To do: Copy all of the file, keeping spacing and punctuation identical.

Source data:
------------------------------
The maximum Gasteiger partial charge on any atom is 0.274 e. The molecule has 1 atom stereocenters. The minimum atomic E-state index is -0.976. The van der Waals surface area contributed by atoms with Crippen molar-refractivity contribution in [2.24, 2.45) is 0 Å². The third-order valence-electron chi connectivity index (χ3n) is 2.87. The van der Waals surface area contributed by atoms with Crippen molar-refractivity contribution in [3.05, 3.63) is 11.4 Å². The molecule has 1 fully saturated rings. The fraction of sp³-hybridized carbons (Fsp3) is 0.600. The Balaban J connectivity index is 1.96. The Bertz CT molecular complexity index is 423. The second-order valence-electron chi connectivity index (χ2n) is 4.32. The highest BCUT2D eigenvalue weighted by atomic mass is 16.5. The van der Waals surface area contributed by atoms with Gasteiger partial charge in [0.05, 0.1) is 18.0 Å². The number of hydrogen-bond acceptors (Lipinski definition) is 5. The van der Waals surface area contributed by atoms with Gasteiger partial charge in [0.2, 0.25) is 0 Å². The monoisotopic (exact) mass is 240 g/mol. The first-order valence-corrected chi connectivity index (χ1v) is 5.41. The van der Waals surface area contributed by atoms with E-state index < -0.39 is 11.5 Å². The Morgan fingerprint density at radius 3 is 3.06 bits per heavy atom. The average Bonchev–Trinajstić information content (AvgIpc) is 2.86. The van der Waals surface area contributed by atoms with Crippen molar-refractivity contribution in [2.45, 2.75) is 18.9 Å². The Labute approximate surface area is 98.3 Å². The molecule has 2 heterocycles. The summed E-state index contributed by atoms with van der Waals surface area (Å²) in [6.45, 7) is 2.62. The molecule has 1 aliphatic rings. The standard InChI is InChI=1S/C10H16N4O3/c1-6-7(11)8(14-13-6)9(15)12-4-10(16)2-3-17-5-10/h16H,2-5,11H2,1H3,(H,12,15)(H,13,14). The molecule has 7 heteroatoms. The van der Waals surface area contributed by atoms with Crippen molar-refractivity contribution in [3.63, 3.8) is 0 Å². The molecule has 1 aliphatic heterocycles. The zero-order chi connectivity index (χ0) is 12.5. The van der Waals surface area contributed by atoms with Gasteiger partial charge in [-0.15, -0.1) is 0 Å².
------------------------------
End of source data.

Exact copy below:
The maximum Gasteiger partial charge on any atom is 0.274 e. The molecule has 1 atom stereocenters. The minimum atomic E-state index is -0.976. The van der Waals surface area contributed by atoms with Crippen molar-refractivity contribution in [2.24, 2.45) is 0 Å². The third-order valence-electron chi connectivity index (χ3n) is 2.87. The van der Waals surface area contributed by atoms with Crippen molar-refractivity contribution in [3.05, 3.63) is 11.4 Å². The molecule has 1 fully saturated rings. The fraction of sp³-hybridized carbons (Fsp3) is 0.600. The Balaban J connectivity index is 1.96. The Bertz CT molecular complexity index is 423. The second-order valence-electron chi connectivity index (χ2n) is 4.32. The highest BCUT2D eigenvalue weighted by atomic mass is 16.5. The van der Waals surface area contributed by atoms with Gasteiger partial charge in [0.05, 0.1) is 18.0 Å². The number of hydrogen-bond acceptors (Lipinski definition) is 5. The van der Waals surface area contributed by atoms with Gasteiger partial charge in [0.2, 0.25) is 0 Å². The monoisotopic (exact) mass is 240 g/mol. The first-order valence-corrected chi connectivity index (χ1v) is 5.41. The van der Waals surface area contributed by atoms with E-state index < -0.39 is 11.5 Å². The Morgan fingerprint density at radius 3 is 3.06 bits per heavy atom. The average Bonchev–Trinajstić information content (AvgIpc) is 2.86. The van der Waals surface area contributed by atoms with Crippen molar-refractivity contribution in [2.45, 2.75) is 18.9 Å². The Labute approximate surface area is 98.3 Å². The molecule has 2 heterocycles. The summed E-state index contributed by atoms with van der Waals surface area (Å²) in [6.45, 7) is 2.62. The molecule has 1 aliphatic rings. The standard InChI is InChI=1S/C10H16N4O3/c1-6-7(11)8(14-13-6)9(15)12-4-10(16)2-3-17-5-10/h16H,2-5,11H2,1H3,(H,12,15)(H,13,14). The molecule has 7 heteroatoms. The van der Waals surface area contributed by atoms with Crippen molar-refractivity contribution in [3.63, 3.8) is 0 Å². The molecule has 1 aliphatic heterocycles. The zero-order chi connectivity index (χ0) is 12.5. The van der Waals surface area contributed by atoms with Gasteiger partial charge in [-0.15, -0.1) is 0 Å².